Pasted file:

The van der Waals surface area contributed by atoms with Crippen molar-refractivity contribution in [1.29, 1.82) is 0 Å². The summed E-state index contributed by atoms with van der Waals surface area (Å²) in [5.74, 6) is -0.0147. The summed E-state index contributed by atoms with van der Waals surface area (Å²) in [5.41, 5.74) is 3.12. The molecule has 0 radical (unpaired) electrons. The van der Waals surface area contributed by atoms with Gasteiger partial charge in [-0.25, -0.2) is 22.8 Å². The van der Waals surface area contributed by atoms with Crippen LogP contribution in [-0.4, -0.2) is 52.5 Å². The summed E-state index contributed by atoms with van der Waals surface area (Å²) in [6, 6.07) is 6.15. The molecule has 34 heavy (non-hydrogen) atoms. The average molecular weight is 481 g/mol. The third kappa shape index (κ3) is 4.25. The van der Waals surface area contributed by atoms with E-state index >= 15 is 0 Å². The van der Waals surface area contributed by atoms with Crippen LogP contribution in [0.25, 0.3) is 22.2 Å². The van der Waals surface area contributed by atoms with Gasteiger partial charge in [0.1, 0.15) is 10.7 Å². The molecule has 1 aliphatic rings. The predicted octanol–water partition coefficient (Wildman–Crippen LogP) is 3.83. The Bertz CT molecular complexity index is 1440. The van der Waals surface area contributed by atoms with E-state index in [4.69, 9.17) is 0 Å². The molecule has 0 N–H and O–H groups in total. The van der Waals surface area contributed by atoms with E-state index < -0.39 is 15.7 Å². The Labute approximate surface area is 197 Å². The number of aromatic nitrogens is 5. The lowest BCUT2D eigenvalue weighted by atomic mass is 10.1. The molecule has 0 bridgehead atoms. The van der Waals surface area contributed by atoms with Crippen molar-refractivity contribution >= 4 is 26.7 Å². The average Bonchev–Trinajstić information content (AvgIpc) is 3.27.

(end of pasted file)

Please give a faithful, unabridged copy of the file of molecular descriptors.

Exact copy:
The van der Waals surface area contributed by atoms with Crippen molar-refractivity contribution in [1.29, 1.82) is 0 Å². The summed E-state index contributed by atoms with van der Waals surface area (Å²) in [5.74, 6) is -0.0147. The summed E-state index contributed by atoms with van der Waals surface area (Å²) in [5.41, 5.74) is 3.12. The molecule has 0 radical (unpaired) electrons. The van der Waals surface area contributed by atoms with Gasteiger partial charge in [-0.25, -0.2) is 22.8 Å². The van der Waals surface area contributed by atoms with Crippen LogP contribution in [-0.4, -0.2) is 52.5 Å². The summed E-state index contributed by atoms with van der Waals surface area (Å²) in [6, 6.07) is 6.15. The molecule has 34 heavy (non-hydrogen) atoms. The average molecular weight is 481 g/mol. The third kappa shape index (κ3) is 4.25. The van der Waals surface area contributed by atoms with E-state index >= 15 is 0 Å². The van der Waals surface area contributed by atoms with Crippen LogP contribution in [0.25, 0.3) is 22.2 Å². The van der Waals surface area contributed by atoms with Gasteiger partial charge in [0.1, 0.15) is 10.7 Å². The molecule has 1 aliphatic rings. The predicted octanol–water partition coefficient (Wildman–Crippen LogP) is 3.83. The Bertz CT molecular complexity index is 1440. The van der Waals surface area contributed by atoms with E-state index in [4.69, 9.17) is 0 Å². The molecule has 0 N–H and O–H groups in total. The van der Waals surface area contributed by atoms with E-state index < -0.39 is 15.7 Å². The Labute approximate surface area is 197 Å². The number of aromatic nitrogens is 5. The lowest BCUT2D eigenvalue weighted by atomic mass is 10.1. The molecule has 0 bridgehead atoms. The van der Waals surface area contributed by atoms with Crippen molar-refractivity contribution >= 4 is 26.7 Å². The average Bonchev–Trinajstić information content (AvgIpc) is 3.27.